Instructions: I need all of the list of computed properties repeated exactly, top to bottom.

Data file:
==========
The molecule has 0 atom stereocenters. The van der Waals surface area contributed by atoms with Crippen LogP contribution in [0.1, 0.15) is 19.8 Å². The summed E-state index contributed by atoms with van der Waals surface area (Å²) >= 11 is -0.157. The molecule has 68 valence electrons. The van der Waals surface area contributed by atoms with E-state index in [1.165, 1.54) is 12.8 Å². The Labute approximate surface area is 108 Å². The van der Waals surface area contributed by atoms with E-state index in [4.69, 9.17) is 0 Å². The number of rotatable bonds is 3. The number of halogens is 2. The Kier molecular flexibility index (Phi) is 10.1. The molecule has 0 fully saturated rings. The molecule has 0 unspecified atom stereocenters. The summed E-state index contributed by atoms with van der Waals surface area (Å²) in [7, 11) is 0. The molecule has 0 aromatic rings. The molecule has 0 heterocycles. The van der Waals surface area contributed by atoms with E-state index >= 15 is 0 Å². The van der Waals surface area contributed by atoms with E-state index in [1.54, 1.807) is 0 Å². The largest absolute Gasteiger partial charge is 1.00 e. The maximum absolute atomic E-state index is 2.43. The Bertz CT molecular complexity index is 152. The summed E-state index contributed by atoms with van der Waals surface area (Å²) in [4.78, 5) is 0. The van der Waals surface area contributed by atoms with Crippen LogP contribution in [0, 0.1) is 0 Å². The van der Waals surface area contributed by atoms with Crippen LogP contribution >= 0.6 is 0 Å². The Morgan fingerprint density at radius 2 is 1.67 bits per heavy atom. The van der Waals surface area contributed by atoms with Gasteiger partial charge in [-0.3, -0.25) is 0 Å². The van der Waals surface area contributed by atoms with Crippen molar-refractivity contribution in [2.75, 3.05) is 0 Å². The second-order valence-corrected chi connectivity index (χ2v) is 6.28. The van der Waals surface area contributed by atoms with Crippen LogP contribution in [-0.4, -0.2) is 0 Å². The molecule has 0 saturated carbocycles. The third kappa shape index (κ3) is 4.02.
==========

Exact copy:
The molecule has 0 atom stereocenters. The van der Waals surface area contributed by atoms with Crippen LogP contribution in [0.1, 0.15) is 19.8 Å². The summed E-state index contributed by atoms with van der Waals surface area (Å²) >= 11 is -0.157. The molecule has 68 valence electrons. The van der Waals surface area contributed by atoms with E-state index in [1.165, 1.54) is 12.8 Å². The Labute approximate surface area is 108 Å². The van der Waals surface area contributed by atoms with E-state index in [4.69, 9.17) is 0 Å². The number of rotatable bonds is 3. The number of halogens is 2. The Kier molecular flexibility index (Phi) is 10.1. The molecule has 0 fully saturated rings. The molecule has 0 unspecified atom stereocenters. The summed E-state index contributed by atoms with van der Waals surface area (Å²) in [7, 11) is 0. The molecule has 0 aromatic rings. The molecule has 0 heterocycles. The van der Waals surface area contributed by atoms with E-state index >= 15 is 0 Å². The van der Waals surface area contributed by atoms with E-state index in [1.54, 1.807) is 0 Å². The largest absolute Gasteiger partial charge is 1.00 e. The maximum absolute atomic E-state index is 2.43. The Bertz CT molecular complexity index is 152. The summed E-state index contributed by atoms with van der Waals surface area (Å²) in [4.78, 5) is 0. The van der Waals surface area contributed by atoms with Crippen LogP contribution in [0, 0.1) is 0 Å². The van der Waals surface area contributed by atoms with Crippen LogP contribution >= 0.6 is 0 Å². The Morgan fingerprint density at radius 2 is 1.67 bits per heavy atom. The van der Waals surface area contributed by atoms with Gasteiger partial charge in [-0.3, -0.25) is 0 Å². The van der Waals surface area contributed by atoms with Crippen molar-refractivity contribution in [2.75, 3.05) is 0 Å². The second-order valence-corrected chi connectivity index (χ2v) is 6.28. The van der Waals surface area contributed by atoms with Crippen LogP contribution in [-0.4, -0.2) is 0 Å². The molecule has 0 saturated carbocycles. The third kappa shape index (κ3) is 4.02.